December, 2010 | Published by Anecdote - Putting Stories to Work.
Seasons greetings from all the team at Anecdote. It has been a big year for Anecdote.
We have delivered our Storytelling for Business Leaders program over 25 times for a huge diversity of clients including: aspiring principals, university lecturers and staff, leadership teams in government, private sector and not-for-profit organisations.
We have helped many large organisations turn their strategies into concrete, understandable and memorable stories and trained leaders to communicate those stories effectively.
We continue to deliver our leadership development program and have completed projects in areas such as mentoring, retaining knowledge and building more collaborative workplaces. Excitingly, we have been developing Zahmoo, a web 2.0 'story bank'.
Kevin Bishop joined us in November after relocating his family from the UK. He has hit the ground running and is already delivering projects. We moved into new offices in West Melbourne and look forward to welcoming people for a cup of coffee.
So, welcome to our final newsletter for 2010.
In this edition, we have:
Book Review – Resonate: Present Visual Stories that Transform Audiences
Breaking News – Public Workshop Return, Shawn Coming to London and Zahmoo
We hope that you enjoy reading Anecdotally. Feel free to pass this email on to your colleagues and friends if you think that they would enjoy it too.
Please contact us with your comments, suggestion and ideas.
Resonate: Present Visual Stories That Transform Audiences
– by Nancy Duarte
It’s still true, most presentations are rubbish. We’re still being subjected to slides full of dot points, presenters who insist on reading their dots points to us and the total omission of anything resembling a story. I was even once subjected to the presenter making us read his dot points out loud as if we were all in church reciting a psalm.
My presentation style has been heavily influenced by Garr Reynolds the author of Presentation Zen, especially his emphasis on big pictures, large fonts and a using a sprinkling of words on a slide. In this way you use your slides to create a mood, or to create an artefact to talk about, rather than have your slides do the heavy lifting. Nancy Duarte has also written a book on this topic called Slideology, but I haven’t had a chance to read it yet. It’s on my list.
Duarte’s latest book, Resonate takes me one step further to being a better presenter by showing me how to use a simple story-influenced structure for constructing the content of a presentation. Her main point is that we all love and respond to contrast and especially the contrast between “what is” and “what could be.”
Duarte makes a strong case for her approach. There are lots of examples from speeches and movies and plenty of references to the hero’s journey plot structure and ideas proposed by screenwriter coach to the stars Robert McKee. Duarte’s basic premise is simply, if good movies inspire and engage an audience, what can we learn from screenwriters that we can apply to presentations?
Interestingly Duarte’s presentation structure seems to only borrow lightly from the classic story structures reviewed in the book, which I was thankful for because I think conceiving a presentation as screenplay is unnecessarily complex. Her detailed description of the hero’s journey, for example, give the impression that all those elements are necessary for the presentation but as you keep reading you realise Duarte is advocating a much simpler and more useful approach.
Resonate is focussed on the overall structure of your presentation. It gives little insight, however, into how to use anecdotes throughout a presentation to bring moments to life. You can tell Duarte is a big believer in anecdotes yet they were merely a sideshow in this work. Perhaps that’s something I will need to write.
Of course the proof is in the pudding so I put the structure to the test this week. It worked a treat. You could see the audience enjoying and responding to the contrasts I built for them and most importantly Duarte’s structure helps you really think about the ending. People remember the ending more than anything else. I made sure I had practical things everyone could do as next steps and painted a picture of how the world could be if we succeeded.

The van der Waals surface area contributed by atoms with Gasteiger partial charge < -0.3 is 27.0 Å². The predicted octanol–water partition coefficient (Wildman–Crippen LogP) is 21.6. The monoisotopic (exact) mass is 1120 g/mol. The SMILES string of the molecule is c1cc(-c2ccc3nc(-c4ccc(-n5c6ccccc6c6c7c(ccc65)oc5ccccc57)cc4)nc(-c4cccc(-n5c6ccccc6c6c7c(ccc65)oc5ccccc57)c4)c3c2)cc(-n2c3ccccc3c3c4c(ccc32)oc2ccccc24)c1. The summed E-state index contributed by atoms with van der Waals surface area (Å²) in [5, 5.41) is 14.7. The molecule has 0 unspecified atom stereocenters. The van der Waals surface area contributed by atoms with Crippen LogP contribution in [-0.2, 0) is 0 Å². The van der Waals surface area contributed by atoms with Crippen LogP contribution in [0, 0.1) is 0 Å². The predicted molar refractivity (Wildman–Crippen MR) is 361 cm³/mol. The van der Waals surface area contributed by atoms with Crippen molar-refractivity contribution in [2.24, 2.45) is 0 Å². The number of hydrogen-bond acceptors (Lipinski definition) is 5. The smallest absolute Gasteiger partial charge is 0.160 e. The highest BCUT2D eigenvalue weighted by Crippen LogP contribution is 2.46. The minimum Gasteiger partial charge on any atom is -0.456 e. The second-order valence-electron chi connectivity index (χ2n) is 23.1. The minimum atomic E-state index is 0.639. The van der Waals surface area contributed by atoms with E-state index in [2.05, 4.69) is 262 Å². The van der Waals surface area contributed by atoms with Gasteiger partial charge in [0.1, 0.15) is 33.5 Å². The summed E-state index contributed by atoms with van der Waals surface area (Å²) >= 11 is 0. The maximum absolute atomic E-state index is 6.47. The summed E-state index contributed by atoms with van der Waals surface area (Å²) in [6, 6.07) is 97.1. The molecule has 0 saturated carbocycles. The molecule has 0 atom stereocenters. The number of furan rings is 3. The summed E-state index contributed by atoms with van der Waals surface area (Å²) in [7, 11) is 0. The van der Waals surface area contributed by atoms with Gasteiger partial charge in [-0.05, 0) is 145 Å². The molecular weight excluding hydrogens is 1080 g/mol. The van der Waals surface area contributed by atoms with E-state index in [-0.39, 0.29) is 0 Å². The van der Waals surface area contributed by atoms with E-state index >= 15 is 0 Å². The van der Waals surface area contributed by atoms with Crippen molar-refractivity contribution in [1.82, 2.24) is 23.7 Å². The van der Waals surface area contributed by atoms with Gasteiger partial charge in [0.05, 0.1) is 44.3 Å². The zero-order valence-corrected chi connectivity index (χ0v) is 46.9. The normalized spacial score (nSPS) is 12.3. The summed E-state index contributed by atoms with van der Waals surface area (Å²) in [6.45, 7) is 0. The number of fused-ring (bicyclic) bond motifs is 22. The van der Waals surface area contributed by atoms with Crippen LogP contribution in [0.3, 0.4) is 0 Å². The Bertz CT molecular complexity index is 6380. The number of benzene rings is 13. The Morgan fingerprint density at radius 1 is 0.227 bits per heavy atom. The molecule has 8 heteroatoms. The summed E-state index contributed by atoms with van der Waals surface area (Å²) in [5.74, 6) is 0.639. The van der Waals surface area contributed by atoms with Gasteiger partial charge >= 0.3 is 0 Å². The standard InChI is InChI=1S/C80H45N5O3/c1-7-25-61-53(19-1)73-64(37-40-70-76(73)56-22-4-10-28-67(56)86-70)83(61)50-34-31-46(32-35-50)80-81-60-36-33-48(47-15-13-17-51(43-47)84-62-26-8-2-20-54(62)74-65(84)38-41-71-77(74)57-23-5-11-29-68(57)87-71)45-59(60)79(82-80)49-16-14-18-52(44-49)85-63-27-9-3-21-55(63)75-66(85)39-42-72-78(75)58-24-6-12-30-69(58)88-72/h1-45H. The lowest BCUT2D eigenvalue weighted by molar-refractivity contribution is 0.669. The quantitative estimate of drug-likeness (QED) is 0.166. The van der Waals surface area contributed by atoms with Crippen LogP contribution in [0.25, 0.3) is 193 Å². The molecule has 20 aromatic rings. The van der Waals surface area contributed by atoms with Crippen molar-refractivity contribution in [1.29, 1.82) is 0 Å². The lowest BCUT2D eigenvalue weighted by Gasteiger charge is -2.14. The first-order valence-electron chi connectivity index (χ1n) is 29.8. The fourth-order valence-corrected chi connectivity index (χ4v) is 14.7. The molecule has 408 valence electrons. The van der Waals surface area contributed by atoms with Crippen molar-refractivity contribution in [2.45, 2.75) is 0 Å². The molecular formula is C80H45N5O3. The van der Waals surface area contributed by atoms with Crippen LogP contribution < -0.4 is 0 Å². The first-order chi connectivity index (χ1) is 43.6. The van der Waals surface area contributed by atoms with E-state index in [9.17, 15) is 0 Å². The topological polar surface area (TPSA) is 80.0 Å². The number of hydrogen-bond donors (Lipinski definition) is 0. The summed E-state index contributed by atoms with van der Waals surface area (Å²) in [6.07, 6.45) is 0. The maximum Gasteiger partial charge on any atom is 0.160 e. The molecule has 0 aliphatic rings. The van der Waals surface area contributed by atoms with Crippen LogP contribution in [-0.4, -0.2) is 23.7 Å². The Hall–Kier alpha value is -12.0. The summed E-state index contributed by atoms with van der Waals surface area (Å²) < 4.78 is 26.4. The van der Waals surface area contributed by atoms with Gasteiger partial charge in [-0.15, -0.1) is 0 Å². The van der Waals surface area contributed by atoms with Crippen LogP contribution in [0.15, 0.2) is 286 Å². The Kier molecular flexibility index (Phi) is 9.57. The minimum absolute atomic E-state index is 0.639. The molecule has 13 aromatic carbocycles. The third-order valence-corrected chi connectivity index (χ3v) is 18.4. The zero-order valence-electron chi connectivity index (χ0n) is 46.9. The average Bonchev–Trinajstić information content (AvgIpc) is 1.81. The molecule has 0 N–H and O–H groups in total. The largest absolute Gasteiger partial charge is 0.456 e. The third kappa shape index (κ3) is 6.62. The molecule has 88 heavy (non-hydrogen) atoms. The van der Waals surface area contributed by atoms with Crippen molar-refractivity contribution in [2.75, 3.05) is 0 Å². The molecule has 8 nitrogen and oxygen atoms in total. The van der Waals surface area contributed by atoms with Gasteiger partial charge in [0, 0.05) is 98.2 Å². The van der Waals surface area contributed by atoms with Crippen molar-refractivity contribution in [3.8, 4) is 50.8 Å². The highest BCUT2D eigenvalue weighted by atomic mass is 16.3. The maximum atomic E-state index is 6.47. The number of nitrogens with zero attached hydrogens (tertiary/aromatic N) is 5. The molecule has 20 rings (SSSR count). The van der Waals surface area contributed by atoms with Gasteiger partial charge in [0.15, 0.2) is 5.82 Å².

This is a beautiful book that I highly recommend. Imagine, if we could only get 10% of the leaders in our organisations to create inspiring presentations how much good could be created. And for me if we could inject even more stories into the workplace we would also be bringing a hunk more humanity into our lives.
A strategy that people don’t believe in, can’t remember or can’t understand is of little value. We are getting lots of pull for the development and implementation of strategic stories, where we work with clients to turn strategy in a story that all staff can understand and recall.
We recently completed Anecdote’s strategic story and are working with a range of clients to develop theirs. We are working across all sectors on this with clients ranging from IBM to Greenpeace to government departments such as QLD Transport and Main Roads.
One of the key aspects is in finding and tackling the ’anti-stories’ in organisations that work against the strategy. You can’t fight a story with a fact, only with another story.
Other Anecdote projects currently underway:
Developing the leadership and communication skills of front line managers for a utilities company. Check out this 2 minute You Tube clip of Tom Peters making the case for the importance of selecting and developing front-line leaders
Exploring the importance and impact of fires roles for a government department
Diversity and building your brand as a woman in an international company
Storytelling and communications skills for principals and aspiring principals
Ongoing project helping a consortium of local government organisations collaborate more effectively around sustainability
One of the tools I have found incredibly useful since joining Anecdote, has been Yammer
Yammer is a microblogging or activity stream application, which allows you to post messages and respond to your colleagues’ messages in a manner very similar to Twitter, the main difference being that Yammer is for internal use only.
On Yammer you can start a conversation, read posts, and collaborate in real-time. You can also create a private dialog with one or multiple co-workers, upload and share documents and it allows ’one-to-many’ broadcasting. Each conversation is also archived and fully searchable so allowing you to build your organisations knowledge base at the same time.
It seems to be a less formal channel of communication and here at Anecdote we use it to communicate and collaborate over a whole range of things. It is great for sharing great blog posts or websites we have found, asking quick questions of the entire team, knowing which part of the world everyone in the team is in today, and providing a little bit of inspiration or motivation by sharing great stories or quotes we have come across. It’s even been used in the last week to recommend the best hotel to stay if you have an early morning flight out of Sydney!